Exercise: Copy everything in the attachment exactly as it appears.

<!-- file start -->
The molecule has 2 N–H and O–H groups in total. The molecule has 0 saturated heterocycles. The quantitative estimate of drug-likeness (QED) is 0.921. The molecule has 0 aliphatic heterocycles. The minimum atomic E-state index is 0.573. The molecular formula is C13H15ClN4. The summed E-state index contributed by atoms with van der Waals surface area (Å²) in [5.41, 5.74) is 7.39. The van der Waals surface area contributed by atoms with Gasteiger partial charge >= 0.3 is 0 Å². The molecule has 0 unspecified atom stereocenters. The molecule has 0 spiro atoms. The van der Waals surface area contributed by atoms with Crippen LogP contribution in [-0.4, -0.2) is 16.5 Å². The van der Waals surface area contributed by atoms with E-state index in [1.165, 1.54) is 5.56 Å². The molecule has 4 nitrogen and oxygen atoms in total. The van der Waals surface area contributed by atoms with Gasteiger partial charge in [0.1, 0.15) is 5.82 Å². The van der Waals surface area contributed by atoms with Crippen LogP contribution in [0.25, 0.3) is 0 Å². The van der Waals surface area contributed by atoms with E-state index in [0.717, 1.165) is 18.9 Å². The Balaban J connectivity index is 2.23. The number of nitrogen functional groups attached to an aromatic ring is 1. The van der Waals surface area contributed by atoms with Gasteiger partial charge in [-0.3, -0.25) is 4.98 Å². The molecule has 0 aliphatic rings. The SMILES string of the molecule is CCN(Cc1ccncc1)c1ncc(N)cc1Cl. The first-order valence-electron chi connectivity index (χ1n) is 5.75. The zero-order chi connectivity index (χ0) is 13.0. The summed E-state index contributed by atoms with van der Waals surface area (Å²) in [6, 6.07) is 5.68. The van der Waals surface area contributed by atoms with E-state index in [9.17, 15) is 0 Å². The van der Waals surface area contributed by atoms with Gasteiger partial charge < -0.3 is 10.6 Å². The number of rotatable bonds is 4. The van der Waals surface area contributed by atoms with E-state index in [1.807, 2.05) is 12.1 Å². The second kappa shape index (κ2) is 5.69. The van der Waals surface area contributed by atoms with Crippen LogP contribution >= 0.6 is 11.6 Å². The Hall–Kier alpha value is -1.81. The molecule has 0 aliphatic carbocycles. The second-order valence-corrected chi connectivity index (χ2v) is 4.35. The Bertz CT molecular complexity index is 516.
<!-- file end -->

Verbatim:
The molecule has 2 N–H and O–H groups in total. The molecule has 0 saturated heterocycles. The quantitative estimate of drug-likeness (QED) is 0.921. The molecule has 0 aliphatic heterocycles. The minimum atomic E-state index is 0.573. The molecular formula is C13H15ClN4. The summed E-state index contributed by atoms with van der Waals surface area (Å²) in [5.41, 5.74) is 7.39. The van der Waals surface area contributed by atoms with Gasteiger partial charge >= 0.3 is 0 Å². The molecule has 0 unspecified atom stereocenters. The molecule has 0 spiro atoms. The van der Waals surface area contributed by atoms with Crippen LogP contribution in [-0.4, -0.2) is 16.5 Å². The van der Waals surface area contributed by atoms with E-state index in [1.165, 1.54) is 5.56 Å². The molecule has 4 nitrogen and oxygen atoms in total. The van der Waals surface area contributed by atoms with Gasteiger partial charge in [0.1, 0.15) is 5.82 Å². The van der Waals surface area contributed by atoms with Crippen LogP contribution in [0.25, 0.3) is 0 Å². The van der Waals surface area contributed by atoms with E-state index in [0.717, 1.165) is 18.9 Å². The Balaban J connectivity index is 2.23. The number of nitrogen functional groups attached to an aromatic ring is 1. The van der Waals surface area contributed by atoms with Gasteiger partial charge in [-0.3, -0.25) is 4.98 Å². The molecule has 0 aliphatic rings. The SMILES string of the molecule is CCN(Cc1ccncc1)c1ncc(N)cc1Cl. The first-order valence-electron chi connectivity index (χ1n) is 5.75. The zero-order chi connectivity index (χ0) is 13.0. The summed E-state index contributed by atoms with van der Waals surface area (Å²) in [6, 6.07) is 5.68. The van der Waals surface area contributed by atoms with E-state index in [9.17, 15) is 0 Å². The van der Waals surface area contributed by atoms with Gasteiger partial charge < -0.3 is 10.6 Å². The number of rotatable bonds is 4. The van der Waals surface area contributed by atoms with E-state index in [1.807, 2.05) is 12.1 Å². The second kappa shape index (κ2) is 5.69. The van der Waals surface area contributed by atoms with Crippen LogP contribution >= 0.6 is 11.6 Å². The Hall–Kier alpha value is -1.81. The molecule has 0 aliphatic carbocycles. The second-order valence-corrected chi connectivity index (χ2v) is 4.35. The Bertz CT molecular complexity index is 516.